# RandomForest and class weights

Question in one sentence: Does somebody know how to determine good class weights for a random forest?

Explanation: I am playing around with imbalanced datasets. I want to use the R package randomForest in order to train a model on a very skewed dataset with only little positive examples and many negative examples. I know, there are other methods and in the end I will make use of them but for technical reasons, building a random forest is an intermediate step. So I played around with the parameter classwt. I am setting up a very artificial dataset of 5000 negative examples in the disc with radius 2 and then I sample 100 positives examples in the disc with radius 1. What I suspect is that

1) without class weighting the model becomes 'degenerate', i.e. predicts FALSE everywhere.

2) with a fair class weighting I will see a 'green dot' in the middle, i.e. it will predict the disc with radius 1 as TRUE although there are negative examples.

This is how the data looks like:

This is what happens without weighting: (call is: randomForest(x = train[, .(x,y)],y = as.factor(train$z),ntree = 50)) For checking I have also tried what happens when I violently balance the dataset by downsampling the negative class so that the relationship is 1:1 again. This gives me the expected result: However, when I compute a model with a class weighting of 'FALSE' = 1, 'TRUE' = 50 (this is a fair weighting as there are 50 times more negatives than positives) then I get this: Only when I set the weights to some weird value like 'FALSE' = 0.05 and 'TRUE' = 500000 then I get senseful results: And this is quite unstable, i.e. changing the 'FALSE' weight to 0.01 makes the model degenerate again (i.e. it predicts TRUE everywhere). Question: Does somebody know how to determine good class weights for a random forest? R code: library(plot3D) library(data.table) library(randomForest) set.seed(1234) amountPos = 100 amountNeg = 5000 # positives r = runif(amountPos, 0, 1) phi = runif(amountPos, 0, 2*pi) x = r*cos(phi) y = r*sin(phi) z = rep(T, length(x)) pos = data.table(x = x, y = y, z = z) # negatives r = runif(amountNeg, 0, 2) phi = runif(amountNeg, 0, 2*pi) x = r*cos(phi) y = r*sin(phi) z = rep(F, length(x)) neg = data.table(x = x, y = y, z = z) train = rbind(pos, neg) # draw train set, verify that everything looks ok plot(train[z == F]$x, train[z == F]$y, col="red") points(train[z == T]$x, train[z == T]$y, col="green") # looks ok to me :-) Color.interpolateColor = function(fromColor, toColor, amountColors = 50) { from_rgb = col2rgb(fromColor) to_rgb = col2rgb(toColor) from_r = from_rgb[1,1] from_g = from_rgb[2,1] from_b = from_rgb[3,1] to_r = to_rgb[1,1] to_g = to_rgb[2,1] to_b = to_rgb[3,1] r = seq(from_r, to_r, length.out = amountColors) g = seq(from_g, to_g, length.out = amountColors) b = seq(from_b, to_b, length.out = amountColors) return(rgb(r, g, b, maxColorValue = 255)) } DataTable.crossJoin = function(X,Y) { stopifnot(is.data.table(X),is.data.table(Y)) k = NULL X = X[, c(k=1, .SD)] setkey(X, k) Y = Y[, c(k=1, .SD)] setkey(Y, k) res = Y[X, allow.cartesian=TRUE][, k := NULL] X = X[, k := NULL] Y = Y[, k := NULL] return(res) } drawPredictionAreaSimple = function(model) { widthOfSquares = 0.1 from = -2 to = 2 xTable = data.table(x = seq(from=from+widthOfSquares/2,to=to-widthOfSquares/2,by = widthOfSquares)) yTable = data.table(y = seq(from=from+widthOfSquares/2,to=to-widthOfSquares/2,by = widthOfSquares)) predictionTable = DataTable.crossJoin(xTable, yTable) pred = predict(model, predictionTable) res = rep(NA, length(pred)) res[pred == "FALSE"] = 0 res[pred == "TRUE"] = 1 pred = res predictionTable = predictionTable[, PREDICTION := pred] #predictionTable = predictionTable[y == -1 & x == -1, PREDICTION := 0.99] col = Color.interpolateColor("red", "green") input = matrix(c(predictionTable$x, predictionTable$y), nrow = 2, byrow = T) m = daply(predictionTable, .(x, y), function(x) x$PREDICTION)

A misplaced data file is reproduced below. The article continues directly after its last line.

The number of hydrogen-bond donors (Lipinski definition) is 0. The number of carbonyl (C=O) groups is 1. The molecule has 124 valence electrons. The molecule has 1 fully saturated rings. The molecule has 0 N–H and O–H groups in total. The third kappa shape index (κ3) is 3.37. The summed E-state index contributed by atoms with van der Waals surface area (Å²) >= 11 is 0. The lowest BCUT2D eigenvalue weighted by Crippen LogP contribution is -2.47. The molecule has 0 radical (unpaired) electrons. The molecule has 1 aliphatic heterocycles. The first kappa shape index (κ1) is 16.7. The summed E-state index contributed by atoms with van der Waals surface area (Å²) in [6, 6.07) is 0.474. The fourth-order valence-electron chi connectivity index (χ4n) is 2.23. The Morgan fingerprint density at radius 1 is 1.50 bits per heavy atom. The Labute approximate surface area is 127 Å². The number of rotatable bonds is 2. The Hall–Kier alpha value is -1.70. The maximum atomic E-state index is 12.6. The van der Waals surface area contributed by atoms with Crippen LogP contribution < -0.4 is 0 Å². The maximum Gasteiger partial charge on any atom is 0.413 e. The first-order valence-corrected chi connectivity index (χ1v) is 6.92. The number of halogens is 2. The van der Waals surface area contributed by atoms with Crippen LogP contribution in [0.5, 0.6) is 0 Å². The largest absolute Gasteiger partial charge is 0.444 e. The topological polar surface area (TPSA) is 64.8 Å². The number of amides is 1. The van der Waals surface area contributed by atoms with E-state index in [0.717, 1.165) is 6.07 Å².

image2D(z = m, x = sort(unique(predictionTable$x)), y = sort(unique(predictionTable$y)), col = col, zlim = c(0,1))
}

rfModel = randomForest(x = train[, .(x,y)],y = as.factor(train$z),ntree = 50) rfModelBalanced = randomForest(x = train[, .(x,y)],y = as.factor(train$z),ntree = 50, classwt = c("FALSE" = 1, "TRUE" = 50))
rfModelBalancedWeird = randomForest(x = train[, .(x,y)],y = as.factor(train$z),ntree = 50, classwt = c("FALSE" = 0.05, "TRUE" = 500000)) drawPredictionAreaSimple(rfModel) title("unbalanced") drawPredictionAreaSimple(rfModelBalanced) title("balanced with weights") pos = train[z == T] neg = train[z == F] neg = neg[sample.int(neg[, .N], size = 100, replace = FALSE)] trainSampled = rbind(pos, neg) rfModelBalancedSampling = randomForest(x = trainSampled[, .(x,y)],y = as.factor(trainSampled$z),ntree = 50)
drawPredictionAreaSimple(rfModelBalancedSampling)
title("balanced with sampling")

drawPredictionAreaSimple(rfModelBalancedWeird)
title("balanced with weird weights")

• if sampsize works why not use that? I also found sampsize works better to resolve this, as did others. Also see a great answer here stats.stackexchange.com/questions/157714/… – katya Jun 1 '17 at 21:35
• daply is in plyr, you should call that. – EngrStudent Jun 5 '17 at 18:57
• classwt Priors of the classes. Need not add up to one. Ignored for regression. – Diego Jul 20 '18 at 17:41
• @Diego: This parameter seems to be very problematic, I do not understand how this parameter behaves (see the comments in the question!)... – Fabian Werner Jul 20 '18 at 18:27

Don't use a hard cutoff to classify a hard membership, and don't use KPIs that depend on such a hard membership prediction. Instead, work with a probabilistic prediction, using predict(..., type="prob"), and assess these using proper .